The Art of Doing Nothing

Part 1

14th of July 2016, Jerusalem

I am sitting on a bench, in the park in Jerusalem, watching mothers pushing children on swings while eating Cornetto ice cream, alone.

This is too extravagant for me.  I don’t remember the last time I just sat like that in the park, alone, slowly leaking the cream from the top of the cone. Eating ice cream at home, yes; watching cream leak over children’s arms as they try to eat their cold sticks in a hurry, yes. Sitting alone and doing nothing but leaking ice-cream, no.

I can’t do nothing. It is an art I have not conquered. As long as I remember, I always kept myself busy, always had things to do. As children, when my sisters and I complained to our father of boredom, he would reply: “Should I order you a brass band?” which would imply “go and find something to do”. As an adult, I never get bored. My notebooks are filled with lists upon lists upon lists, with numerous tasks, duties & chores. My mind was taught to be so busy, a few years ago I took a course in medication to learn to relax.

I had just arrived in Israel the previous night. It is afternoon, hot. I met with my son earlier at breakfast and afterwards had the whole day to myself with no specific agenda until the evening. It is one of those rare occasions when I don’t have to rush to perform tasks I set myself. In fact, I have not much to do except spontaneous things that come to mind at a particular moment. I had a leisurely drink in the dining room with my notebook. Painted nails with the gel nail polish I brought with me. Made phone calls, getting in touch with all the people on my list to speak to. Connected to some strangers also staying at the hotel. Still with plenty of time till the evening, I went out into the heat. The park was just around the corner from the hotel, very handy. I bought myself an ice-cream from the kiosk at the entrance. A Middle-Eastern-looking salesman, who spoke decent English, enquired whether I spoke Russian. Indeed! I made my way down the garden path and settled on the bench not too close to the kids’ playground and not near the trash bins, conveniently placed next to some benches. I took out my notebook and a pen, sat comfortably with my back against the seat, crossed leg over leg, slowly unwrapped the Cornetto and began the process of indulging. The little kids passing by were openly staring at me. Perhaps, they also wanted an ice-cream.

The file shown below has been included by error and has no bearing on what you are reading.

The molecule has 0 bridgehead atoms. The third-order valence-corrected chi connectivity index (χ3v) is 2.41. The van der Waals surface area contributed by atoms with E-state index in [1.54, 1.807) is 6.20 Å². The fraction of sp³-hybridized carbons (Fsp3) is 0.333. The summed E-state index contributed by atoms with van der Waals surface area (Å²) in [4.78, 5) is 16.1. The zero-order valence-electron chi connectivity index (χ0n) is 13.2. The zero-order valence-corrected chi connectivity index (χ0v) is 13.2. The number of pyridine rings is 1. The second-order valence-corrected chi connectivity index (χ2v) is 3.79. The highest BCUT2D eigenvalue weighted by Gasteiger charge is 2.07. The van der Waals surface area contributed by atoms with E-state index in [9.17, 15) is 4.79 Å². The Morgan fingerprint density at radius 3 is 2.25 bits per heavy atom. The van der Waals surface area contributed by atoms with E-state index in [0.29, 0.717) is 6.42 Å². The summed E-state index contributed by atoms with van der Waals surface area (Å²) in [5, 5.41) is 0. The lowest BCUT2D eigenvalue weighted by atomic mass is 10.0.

Part 2

Melbourne2016/ Reflections

My creative writing teacher, Claire Gaskin, tells her students to allocate time every day to do nothing. Does she suggest that we be lazy or idle? Of course not. It is just that to become a good writer, one need to learn to be still, to learn to observe and take in. In a constant need to do things we turn into robots with our feelings and experiences buttons switched off, mechanically performing tasks and chores. One day in class we were studying ‘Ardea’, a novella by Freya Matthews. In the words of the main heroine she feels full of life to just “sit on the porch and just gaze and gaze. At the sky. At the clouds. At the birds that come to the birdbaths……  to look at the trees, at which ones are flowering, who’s pollinating the flowers, who’s eating the pollinators”. However, “it’s not enough just to observe the world. One also has to sing it. To sing back, to answer the song (Freya Mathews, Ardea, p.38).